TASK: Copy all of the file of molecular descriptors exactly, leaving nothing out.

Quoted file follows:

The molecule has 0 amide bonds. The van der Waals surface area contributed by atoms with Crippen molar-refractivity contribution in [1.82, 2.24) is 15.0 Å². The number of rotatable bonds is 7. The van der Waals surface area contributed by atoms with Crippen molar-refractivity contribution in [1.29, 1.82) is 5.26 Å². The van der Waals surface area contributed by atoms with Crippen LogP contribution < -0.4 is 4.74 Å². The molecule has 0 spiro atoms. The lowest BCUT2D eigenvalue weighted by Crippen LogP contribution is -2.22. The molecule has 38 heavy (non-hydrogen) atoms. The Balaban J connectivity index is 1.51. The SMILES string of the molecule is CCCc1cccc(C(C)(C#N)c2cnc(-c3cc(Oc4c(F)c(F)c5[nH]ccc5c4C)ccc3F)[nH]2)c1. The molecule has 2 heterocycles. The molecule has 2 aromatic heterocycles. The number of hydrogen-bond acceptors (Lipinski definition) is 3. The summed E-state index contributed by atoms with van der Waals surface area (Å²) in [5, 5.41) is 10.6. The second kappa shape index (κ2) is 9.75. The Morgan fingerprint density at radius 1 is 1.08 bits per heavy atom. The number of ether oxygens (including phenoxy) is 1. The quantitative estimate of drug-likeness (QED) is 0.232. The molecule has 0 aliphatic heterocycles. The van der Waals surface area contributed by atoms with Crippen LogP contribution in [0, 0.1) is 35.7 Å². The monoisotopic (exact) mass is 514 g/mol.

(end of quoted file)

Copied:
The molecule has 0 amide bonds. The van der Waals surface area contributed by atoms with Crippen molar-refractivity contribution in [1.82, 2.24) is 15.0 Å². The number of rotatable bonds is 7. The van der Waals surface area contributed by atoms with Crippen molar-refractivity contribution in [1.29, 1.82) is 5.26 Å². The van der Waals surface area contributed by atoms with Crippen LogP contribution < -0.4 is 4.74 Å². The molecule has 0 spiro atoms. The lowest BCUT2D eigenvalue weighted by Crippen LogP contribution is -2.22. The molecule has 38 heavy (non-hydrogen) atoms. The Balaban J connectivity index is 1.51. The SMILES string of the molecule is CCCc1cccc(C(C)(C#N)c2cnc(-c3cc(Oc4c(F)c(F)c5[nH]ccc5c4C)ccc3F)[nH]2)c1. The molecule has 2 heterocycles. The molecule has 2 aromatic heterocycles. The number of hydrogen-bond acceptors (Lipinski definition) is 3. The summed E-state index contributed by atoms with van der Waals surface area (Å²) in [5, 5.41) is 10.6. The second kappa shape index (κ2) is 9.75. The Morgan fingerprint density at radius 1 is 1.08 bits per heavy atom. The number of ether oxygens (including phenoxy) is 1. The quantitative estimate of drug-likeness (QED) is 0.232. The molecule has 0 aliphatic heterocycles. The van der Waals surface area contributed by atoms with Crippen LogP contribution in [0, 0.1) is 35.7 Å². The monoisotopic (exact) mass is 514 g/mol.